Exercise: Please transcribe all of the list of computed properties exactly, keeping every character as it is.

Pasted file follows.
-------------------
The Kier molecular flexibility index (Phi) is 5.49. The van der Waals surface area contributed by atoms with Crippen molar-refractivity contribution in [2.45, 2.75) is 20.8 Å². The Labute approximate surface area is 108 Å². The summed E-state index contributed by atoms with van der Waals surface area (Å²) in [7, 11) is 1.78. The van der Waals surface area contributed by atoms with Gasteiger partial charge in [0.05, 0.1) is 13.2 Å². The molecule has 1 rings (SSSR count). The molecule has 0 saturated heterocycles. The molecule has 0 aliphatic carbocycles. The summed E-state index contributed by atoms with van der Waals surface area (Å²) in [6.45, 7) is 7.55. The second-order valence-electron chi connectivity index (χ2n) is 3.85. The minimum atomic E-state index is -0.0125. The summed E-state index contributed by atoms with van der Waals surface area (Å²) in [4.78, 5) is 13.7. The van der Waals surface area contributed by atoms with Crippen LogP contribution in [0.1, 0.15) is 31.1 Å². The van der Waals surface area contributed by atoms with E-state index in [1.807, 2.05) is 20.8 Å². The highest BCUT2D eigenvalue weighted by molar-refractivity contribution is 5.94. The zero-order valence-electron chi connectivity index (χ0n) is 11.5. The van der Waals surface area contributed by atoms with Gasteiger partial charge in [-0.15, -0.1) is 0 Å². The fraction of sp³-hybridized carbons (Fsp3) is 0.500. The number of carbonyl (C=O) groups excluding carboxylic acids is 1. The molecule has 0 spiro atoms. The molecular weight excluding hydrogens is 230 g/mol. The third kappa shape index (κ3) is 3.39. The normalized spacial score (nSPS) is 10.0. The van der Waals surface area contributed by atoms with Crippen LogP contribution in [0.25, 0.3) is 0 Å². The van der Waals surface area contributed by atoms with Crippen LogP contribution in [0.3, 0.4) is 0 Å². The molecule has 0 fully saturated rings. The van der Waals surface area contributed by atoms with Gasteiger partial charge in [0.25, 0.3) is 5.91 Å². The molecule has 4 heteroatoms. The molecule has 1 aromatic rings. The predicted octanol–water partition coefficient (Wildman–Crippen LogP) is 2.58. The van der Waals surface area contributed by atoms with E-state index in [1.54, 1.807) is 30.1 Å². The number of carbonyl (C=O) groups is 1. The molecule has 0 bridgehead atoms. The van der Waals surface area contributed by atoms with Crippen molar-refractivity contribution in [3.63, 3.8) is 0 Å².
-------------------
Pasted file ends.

The Kier molecular flexibility index (Phi) is 5.49. The van der Waals surface area contributed by atoms with Crippen molar-refractivity contribution in [2.45, 2.75) is 20.8 Å². The Labute approximate surface area is 108 Å². The summed E-state index contributed by atoms with van der Waals surface area (Å²) in [7, 11) is 1.78. The van der Waals surface area contributed by atoms with Gasteiger partial charge in [0.05, 0.1) is 13.2 Å². The molecule has 1 rings (SSSR count). The molecule has 0 saturated heterocycles. The molecule has 0 aliphatic carbocycles. The summed E-state index contributed by atoms with van der Waals surface area (Å²) in [6.45, 7) is 7.55. The second-order valence-electron chi connectivity index (χ2n) is 3.85. The minimum atomic E-state index is -0.0125. The summed E-state index contributed by atoms with van der Waals surface area (Å²) in [4.78, 5) is 13.7. The van der Waals surface area contributed by atoms with Crippen LogP contribution in [0.1, 0.15) is 31.1 Å². The van der Waals surface area contributed by atoms with E-state index in [1.807, 2.05) is 20.8 Å². The highest BCUT2D eigenvalue weighted by molar-refractivity contribution is 5.94. The zero-order valence-electron chi connectivity index (χ0n) is 11.5. The van der Waals surface area contributed by atoms with Gasteiger partial charge in [-0.15, -0.1) is 0 Å². The fraction of sp³-hybridized carbons (Fsp3) is 0.500. The number of carbonyl (C=O) groups excluding carboxylic acids is 1. The molecule has 0 spiro atoms. The molecular weight excluding hydrogens is 230 g/mol. The third kappa shape index (κ3) is 3.39. The normalized spacial score (nSPS) is 10.0. The van der Waals surface area contributed by atoms with Crippen LogP contribution in [0.25, 0.3) is 0 Å². The van der Waals surface area contributed by atoms with Crippen LogP contribution in [0.3, 0.4) is 0 Å². The molecule has 0 fully saturated rings. The van der Waals surface area contributed by atoms with Gasteiger partial charge in [0.25, 0.3) is 5.91 Å². The molecule has 4 heteroatoms. The molecule has 1 aromatic rings. The predicted octanol–water partition coefficient (Wildman–Crippen LogP) is 2.58. The van der Waals surface area contributed by atoms with E-state index in [1.54, 1.807) is 30.1 Å². The number of carbonyl (C=O) groups is 1. The molecule has 0 bridgehead atoms. The van der Waals surface area contributed by atoms with Crippen molar-refractivity contribution in [3.63, 3.8) is 0 Å².